Father’s Day has been nationally celebrated for nearly a century as a way to honor men who have stepped up to one of life’s greatest challenges: raising children.
One man, an operator at Chevron, has truly stepped up to the challenge, being a father to four children.
Ronald L. Hackney Jr. has a 9-year-old son and 7-year-old daughter from a previous marriage as well as a set of twins he adopted with his current wife.
“It can be pretty tough some times,” Hackney said. “It’s balancing act. I only see my two oldest on my off weekends, so I’m trying to balance doing stuff with the big ones and the little ones, but it’s getting easier now during the summer. The babies are great. They don’t fuss and are extremely content. Having them has added a whole other level of difficulty into normal life, going from not having kids in the house to having two infants. It definitely has its challenges.”
Of course, another challenge gets thrown into the mix with Hackney’s unusual work schedule.
“I do rotating shift work,” he said. “I worked Wednesday and Thursday nights then I have a couple days off and go back to day shift on Monday. My wife also works as a teacher, but it works out because when I get home in the morning I help her get the babies up and ready for the day.”
Anyone who has one newborn knows it can throw life into a state of chaos, so having two infants at home has been an experience for Hackney and his family.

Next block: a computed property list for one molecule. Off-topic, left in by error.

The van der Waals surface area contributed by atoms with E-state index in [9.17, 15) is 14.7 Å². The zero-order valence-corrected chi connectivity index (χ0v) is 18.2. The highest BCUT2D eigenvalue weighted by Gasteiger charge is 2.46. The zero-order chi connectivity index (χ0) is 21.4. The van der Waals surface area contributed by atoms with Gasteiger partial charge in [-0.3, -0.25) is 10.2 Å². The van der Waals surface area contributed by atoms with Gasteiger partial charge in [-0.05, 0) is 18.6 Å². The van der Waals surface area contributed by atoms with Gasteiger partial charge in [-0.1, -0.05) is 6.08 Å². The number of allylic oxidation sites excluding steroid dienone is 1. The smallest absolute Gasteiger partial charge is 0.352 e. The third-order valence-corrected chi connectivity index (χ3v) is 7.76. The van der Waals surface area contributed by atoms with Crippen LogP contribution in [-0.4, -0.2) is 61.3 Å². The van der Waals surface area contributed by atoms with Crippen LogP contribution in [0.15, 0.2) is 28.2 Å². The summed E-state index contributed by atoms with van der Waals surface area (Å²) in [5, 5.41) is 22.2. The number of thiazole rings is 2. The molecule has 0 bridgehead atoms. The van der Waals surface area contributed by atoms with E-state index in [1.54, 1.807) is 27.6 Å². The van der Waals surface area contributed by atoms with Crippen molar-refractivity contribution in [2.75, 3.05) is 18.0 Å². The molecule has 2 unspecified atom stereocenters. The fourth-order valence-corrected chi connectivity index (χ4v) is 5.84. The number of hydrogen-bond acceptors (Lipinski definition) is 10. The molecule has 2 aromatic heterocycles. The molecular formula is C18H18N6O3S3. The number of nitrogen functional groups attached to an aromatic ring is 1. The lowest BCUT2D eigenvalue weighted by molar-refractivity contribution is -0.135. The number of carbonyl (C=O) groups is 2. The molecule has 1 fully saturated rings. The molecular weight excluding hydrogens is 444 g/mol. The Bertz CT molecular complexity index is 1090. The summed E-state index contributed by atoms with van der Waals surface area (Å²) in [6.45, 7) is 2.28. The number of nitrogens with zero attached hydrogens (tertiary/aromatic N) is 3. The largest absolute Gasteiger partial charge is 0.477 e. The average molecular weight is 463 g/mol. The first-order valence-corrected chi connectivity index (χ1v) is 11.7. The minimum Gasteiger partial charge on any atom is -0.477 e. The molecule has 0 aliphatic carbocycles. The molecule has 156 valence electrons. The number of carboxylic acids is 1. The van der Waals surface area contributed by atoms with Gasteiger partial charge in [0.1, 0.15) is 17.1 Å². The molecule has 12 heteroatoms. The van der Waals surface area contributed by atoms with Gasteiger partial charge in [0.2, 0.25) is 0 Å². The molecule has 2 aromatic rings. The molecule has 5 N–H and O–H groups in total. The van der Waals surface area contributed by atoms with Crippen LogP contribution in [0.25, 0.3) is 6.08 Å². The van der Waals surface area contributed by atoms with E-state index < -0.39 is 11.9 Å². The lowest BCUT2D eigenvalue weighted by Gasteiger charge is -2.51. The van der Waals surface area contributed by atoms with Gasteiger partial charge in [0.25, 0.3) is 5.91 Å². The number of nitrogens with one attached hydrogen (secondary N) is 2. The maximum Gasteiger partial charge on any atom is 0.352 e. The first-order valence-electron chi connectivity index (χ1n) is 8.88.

“We made the decision to adopt and it was taking awhile to get everything going and finding that match,” he said. “We were actually getting ready to head out on vacation to the mountains when our social worker called us about this set of twins. They were born weighing four pounds each, so they did have to stay in the NICU for the first week of their lives, but on Black Friday we picked up two babies.
“Life has a way of working out. My wife is good at scheduling, and I’m good at following directions. Working at Chevron also affords us to take some good vacations to spend time together. It’s definitely a balancing act, and the two oldest kids are great at helping with the babies.”
For Hackney, fatherhood is like nothing else.
“Probably the most rewarding thing in life is knowing you got these little people that you are responsible for, how they grow and change,” Hackney said. “Especially with oldest and watching how they interact with two babies, it’s rewarding. You start to see their personalities and how they develop and grow and mature. It gives you a little sense of joy and fulfillment. It’s maybe the single best thing there is.”